Rotary International Ray Klinginsmith's July 2010 Message
My fellow Rotarians,
Winds of Change
Rotary has both a distinguished heritage and a bright future. My primary task as president is to enhance the vitality and viability of Rotary clubs and to enable them to succeed in the midst of societal changes. This is an important task because it is the clubs that address and alleviate the root problems of society and thereby make the world a better place.
Wind of change was a new and significant phrase when I was a Rotary Scholar in South Africa in the early 1960s. It is serendipitous that the phrase that was first publicized in my host city of Cape Town is now applicable to Rotary as we contemplate the changes in society that dictate some corresponding changes in our organization. The phrase is now better known as winds of change.
We are currently enjoying a culture of innovation at Rotary International. We have the ability to look at all of our programs and practices to see if they can be improved, even as we steadfastly maintain our core values. I hope many Rotarians will take advantage of this opportunity to identify and implement improvements in their clubs and districts as well.
Rotary lives and breathes in our 33,000 clubs, and it is the clubs that improve lives by Building Communities – Bridging Continents. If we succeed in helping clubs to become Bigger, Better, and Bolder in the next year, then it will be clear that the best days of Rotary are still ahead. We are fortunate to be Rotarians! Together, we can make the world a better place!
TRF Chairman's July 2010 Message
Using Future Vision as a window to the future
The Future Vision Plan pilot starts 1 July. The Rotary Foundation has invested great care and considerable background work into this plan. Based on the findings of two consulting firms and the responses of 10,000 Rotarians to a comprehensive questionnaire, the Future Vision Committee and Foundation Trustees have worked hard to move forward with the Future Vision Plan.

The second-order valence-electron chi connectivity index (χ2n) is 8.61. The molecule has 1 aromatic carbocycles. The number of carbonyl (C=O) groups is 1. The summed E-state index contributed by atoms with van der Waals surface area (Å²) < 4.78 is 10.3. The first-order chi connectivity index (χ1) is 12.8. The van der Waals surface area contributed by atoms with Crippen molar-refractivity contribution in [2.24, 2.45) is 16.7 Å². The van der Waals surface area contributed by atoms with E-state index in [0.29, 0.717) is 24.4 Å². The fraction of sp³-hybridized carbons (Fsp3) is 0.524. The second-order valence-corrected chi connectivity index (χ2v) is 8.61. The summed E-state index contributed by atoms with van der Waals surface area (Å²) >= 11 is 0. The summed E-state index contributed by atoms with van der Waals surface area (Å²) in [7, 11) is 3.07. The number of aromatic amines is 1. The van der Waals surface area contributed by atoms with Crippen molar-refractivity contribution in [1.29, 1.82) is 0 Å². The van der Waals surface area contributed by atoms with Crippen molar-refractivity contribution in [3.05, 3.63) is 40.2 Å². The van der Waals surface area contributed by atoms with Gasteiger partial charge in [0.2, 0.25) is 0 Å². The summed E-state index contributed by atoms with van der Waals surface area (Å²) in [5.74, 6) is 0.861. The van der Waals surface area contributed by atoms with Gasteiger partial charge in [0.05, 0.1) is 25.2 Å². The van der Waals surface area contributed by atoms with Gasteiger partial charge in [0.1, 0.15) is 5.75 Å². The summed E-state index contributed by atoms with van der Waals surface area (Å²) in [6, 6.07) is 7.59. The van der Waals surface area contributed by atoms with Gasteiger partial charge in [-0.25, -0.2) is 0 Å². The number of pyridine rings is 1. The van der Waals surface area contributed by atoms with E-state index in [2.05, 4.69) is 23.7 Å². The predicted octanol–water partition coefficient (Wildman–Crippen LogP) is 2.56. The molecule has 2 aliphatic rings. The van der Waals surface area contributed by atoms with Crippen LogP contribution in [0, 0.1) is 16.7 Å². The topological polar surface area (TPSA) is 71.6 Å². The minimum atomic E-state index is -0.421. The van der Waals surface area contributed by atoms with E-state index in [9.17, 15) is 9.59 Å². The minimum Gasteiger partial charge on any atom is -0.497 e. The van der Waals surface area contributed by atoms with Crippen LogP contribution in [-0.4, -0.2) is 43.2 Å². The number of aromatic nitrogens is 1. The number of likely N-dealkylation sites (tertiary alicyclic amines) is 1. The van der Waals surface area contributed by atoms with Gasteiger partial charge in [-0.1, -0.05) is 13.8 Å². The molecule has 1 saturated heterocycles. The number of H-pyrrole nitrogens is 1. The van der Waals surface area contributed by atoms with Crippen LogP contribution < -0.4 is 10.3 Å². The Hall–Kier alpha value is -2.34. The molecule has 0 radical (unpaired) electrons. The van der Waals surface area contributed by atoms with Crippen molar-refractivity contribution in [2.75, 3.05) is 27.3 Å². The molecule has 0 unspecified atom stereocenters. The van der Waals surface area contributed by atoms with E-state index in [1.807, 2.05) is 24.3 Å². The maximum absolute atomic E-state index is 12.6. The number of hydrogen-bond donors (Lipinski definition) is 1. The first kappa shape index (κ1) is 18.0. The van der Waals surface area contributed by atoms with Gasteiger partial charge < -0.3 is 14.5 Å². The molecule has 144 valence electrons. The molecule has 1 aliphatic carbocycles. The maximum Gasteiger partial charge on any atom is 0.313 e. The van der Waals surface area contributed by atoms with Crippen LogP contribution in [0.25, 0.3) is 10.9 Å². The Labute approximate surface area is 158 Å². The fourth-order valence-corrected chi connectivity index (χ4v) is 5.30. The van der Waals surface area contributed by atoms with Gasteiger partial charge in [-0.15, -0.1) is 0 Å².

The Rotary Foundation has been very successful over the years. Yet, as the world changes, our Foundation needs to change with it. Cooperation with other organizations is the future, and The Rotary Foundation must not fail to get on board. We need to sharpen our vision and expand our ambitions. Today people do not join organizations – they join causes. We need to take advantage of what we have learned from our polio eradication program: We need to think big.
When we received the substantial contributions from the Bill & Melinda Gates Foundation, we could handle them easily because we had built up the administration of PolioPlus over a period of more than 20 years. But if we were to receive grants of a similar size for other programs, it is not clear that clubs and districts would be prepared to effectively manage and utilize the funding, or that the Foundation’s administration, as it stands today, could handle such gifts.
The Future Vision Plan will move more responsibility, control, and flexibility to districts and clubs to allow them to monitor their own funds. Never forget that The Rotary Foundation belongs to Rotarians. When districts and clubs take advantage of this opportunity, staff at our offices around the world will be freed to work on other issues that will further enhance the future of the Foundation.
Source: Rotary International
Copyright © 2003-04
Rotary eClub NY1 * Updated 2010